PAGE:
I felt like I was part of this cultural movement comprised of destroyers. Purveyors of negative energy. That might sound corny, but just sit back and examine how we judge and ridicule ourselves, from the food we eat to the music and movies we enjoy. Some of this is necessary for cultural advancement and growth, but often it is largely mean-spirited and destructive. And most is just endless white noise. So, I made a conscious decision to choose the path less traveled — I wanted to be a creator, personal finances be damned.

For years I have been writing screenplays and stories, though none have been produced. I’ve gotten very close a few times, but no cigar. To my credit, I do have a music video to my name (see video below).

I’ve always been annoyingly afraid of success and, to be frank, I haven’t tried very hard to sell my work (yet). I could give you excuses as to why that is, but there’s no point. The past is the past. I reached a turning point in late 2012. I broke my hand in an embarrassing accident and found myself in a state of existentialism, re-evaluating who I was and what I wanted to be.

I decided to begin a book project centering on the world of swing culture (not dancing, mind you). This was a lifestyle I knew absolutely nothing about. I was, and still am, a big nerd and a huge movie geek, and the idea of people openly swapping spouses and attending sex clubs was about a foreign to me as things could get. That book was meant to segue me from the world of journalism to the world of book writing, and it worked! In 2013 alone I have completed three books: the non-fiction tale about swinging and sex culture, and two fiction novels. I’ve also completed several short stories, polished a screenplay, written an entirely new script, and I’ve got a few other projects up my sleeve before the year’s end, including one more book.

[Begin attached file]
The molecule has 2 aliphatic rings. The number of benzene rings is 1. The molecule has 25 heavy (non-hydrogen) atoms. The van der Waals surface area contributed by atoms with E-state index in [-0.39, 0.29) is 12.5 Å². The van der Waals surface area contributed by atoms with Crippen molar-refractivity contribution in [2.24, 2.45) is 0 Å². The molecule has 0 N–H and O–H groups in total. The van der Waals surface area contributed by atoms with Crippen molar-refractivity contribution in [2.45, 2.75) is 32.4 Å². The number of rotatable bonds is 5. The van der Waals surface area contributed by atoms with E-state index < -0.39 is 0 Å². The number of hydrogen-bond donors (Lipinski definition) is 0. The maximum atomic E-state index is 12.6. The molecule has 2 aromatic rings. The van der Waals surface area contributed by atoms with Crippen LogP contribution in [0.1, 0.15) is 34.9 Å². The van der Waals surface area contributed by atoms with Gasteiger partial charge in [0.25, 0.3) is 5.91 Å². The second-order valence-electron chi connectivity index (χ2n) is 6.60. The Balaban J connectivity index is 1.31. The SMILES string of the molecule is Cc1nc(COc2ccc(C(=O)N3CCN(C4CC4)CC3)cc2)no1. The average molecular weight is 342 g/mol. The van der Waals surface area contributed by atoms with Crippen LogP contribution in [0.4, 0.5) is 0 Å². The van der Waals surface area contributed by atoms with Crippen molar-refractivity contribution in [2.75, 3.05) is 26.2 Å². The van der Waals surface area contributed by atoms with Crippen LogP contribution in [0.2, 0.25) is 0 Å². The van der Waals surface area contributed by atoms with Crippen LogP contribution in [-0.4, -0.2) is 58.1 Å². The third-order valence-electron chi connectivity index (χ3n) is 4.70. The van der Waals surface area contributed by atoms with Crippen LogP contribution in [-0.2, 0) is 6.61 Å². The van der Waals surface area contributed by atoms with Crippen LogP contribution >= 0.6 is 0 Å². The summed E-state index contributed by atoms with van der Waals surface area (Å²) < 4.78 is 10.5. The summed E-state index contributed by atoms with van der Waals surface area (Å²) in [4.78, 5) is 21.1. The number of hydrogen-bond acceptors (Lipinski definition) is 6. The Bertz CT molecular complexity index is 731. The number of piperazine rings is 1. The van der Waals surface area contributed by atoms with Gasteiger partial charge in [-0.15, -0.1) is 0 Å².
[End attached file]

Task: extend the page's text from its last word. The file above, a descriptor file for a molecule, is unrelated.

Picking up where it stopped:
I’m not writing this blog to brag about myself, though I will shamelessly promo stuff I’ve worked on. But honestly, I write this blog to encourage. That’s what this site really is about. Any reviews I’ll post on here will be positive in nature. They’ll be pieces of entertainment and art that I like; things I love, and things that are important to me … or to culture. I’ll offer a different perspective than one you might have read about elsewhere. I might even defend some of those films I would have torn down in the past. I’ll also share with you books that I’ve read, from indie authors to well-known artists. I’ll offer news on any personal projects I’m working on. And I’ll discuss some great films on Blu-ray that I’m watching.

If you want some additional rants from me, follow my Twitter. I can certainly still be a critical bag of ass at times. After all, everyone is entitled to their own opinion, and as a writer, I have more than a few. But this site is about the positive spirit of creativity, and all the wonders, perspective and joys of art. I hope you like what you find, and I hope this site inspires you to go and create.